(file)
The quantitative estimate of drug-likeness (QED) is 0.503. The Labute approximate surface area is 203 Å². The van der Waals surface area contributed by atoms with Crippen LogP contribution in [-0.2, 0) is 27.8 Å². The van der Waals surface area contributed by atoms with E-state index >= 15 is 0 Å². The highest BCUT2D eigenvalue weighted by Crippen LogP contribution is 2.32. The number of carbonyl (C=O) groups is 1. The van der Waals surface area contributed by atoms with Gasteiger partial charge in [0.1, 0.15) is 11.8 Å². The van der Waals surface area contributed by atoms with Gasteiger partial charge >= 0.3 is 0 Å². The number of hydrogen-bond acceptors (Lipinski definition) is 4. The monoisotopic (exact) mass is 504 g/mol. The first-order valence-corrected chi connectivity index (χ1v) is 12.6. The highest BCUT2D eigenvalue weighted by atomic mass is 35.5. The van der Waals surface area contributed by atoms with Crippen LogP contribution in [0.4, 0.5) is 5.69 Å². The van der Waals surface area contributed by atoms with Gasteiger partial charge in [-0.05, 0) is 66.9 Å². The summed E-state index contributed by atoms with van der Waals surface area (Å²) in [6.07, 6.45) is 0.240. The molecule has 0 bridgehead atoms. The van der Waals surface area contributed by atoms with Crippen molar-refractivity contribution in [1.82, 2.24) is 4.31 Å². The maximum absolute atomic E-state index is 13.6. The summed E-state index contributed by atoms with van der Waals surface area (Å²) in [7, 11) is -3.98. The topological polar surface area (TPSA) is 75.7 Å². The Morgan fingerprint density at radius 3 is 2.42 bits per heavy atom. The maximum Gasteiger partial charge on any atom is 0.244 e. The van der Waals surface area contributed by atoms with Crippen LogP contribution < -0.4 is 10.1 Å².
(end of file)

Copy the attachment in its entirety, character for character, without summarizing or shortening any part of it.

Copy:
The quantitative estimate of drug-likeness (QED) is 0.503. The Labute approximate surface area is 203 Å². The van der Waals surface area contributed by atoms with Crippen LogP contribution in [-0.2, 0) is 27.8 Å². The van der Waals surface area contributed by atoms with E-state index >= 15 is 0 Å². The highest BCUT2D eigenvalue weighted by Crippen LogP contribution is 2.32. The number of carbonyl (C=O) groups is 1. The van der Waals surface area contributed by atoms with Gasteiger partial charge in [0.1, 0.15) is 11.8 Å². The van der Waals surface area contributed by atoms with Gasteiger partial charge >= 0.3 is 0 Å². The number of hydrogen-bond acceptors (Lipinski definition) is 4. The monoisotopic (exact) mass is 504 g/mol. The first-order valence-corrected chi connectivity index (χ1v) is 12.6. The highest BCUT2D eigenvalue weighted by atomic mass is 35.5. The van der Waals surface area contributed by atoms with Crippen LogP contribution in [0.4, 0.5) is 5.69 Å². The van der Waals surface area contributed by atoms with Gasteiger partial charge in [-0.05, 0) is 66.9 Å². The summed E-state index contributed by atoms with van der Waals surface area (Å²) in [6.07, 6.45) is 0.240. The molecule has 0 bridgehead atoms. The van der Waals surface area contributed by atoms with Crippen molar-refractivity contribution in [1.82, 2.24) is 4.31 Å². The maximum absolute atomic E-state index is 13.6. The summed E-state index contributed by atoms with van der Waals surface area (Å²) in [7, 11) is -3.98. The topological polar surface area (TPSA) is 75.7 Å². The Morgan fingerprint density at radius 3 is 2.42 bits per heavy atom. The maximum Gasteiger partial charge on any atom is 0.244 e. The van der Waals surface area contributed by atoms with Crippen LogP contribution < -0.4 is 10.1 Å².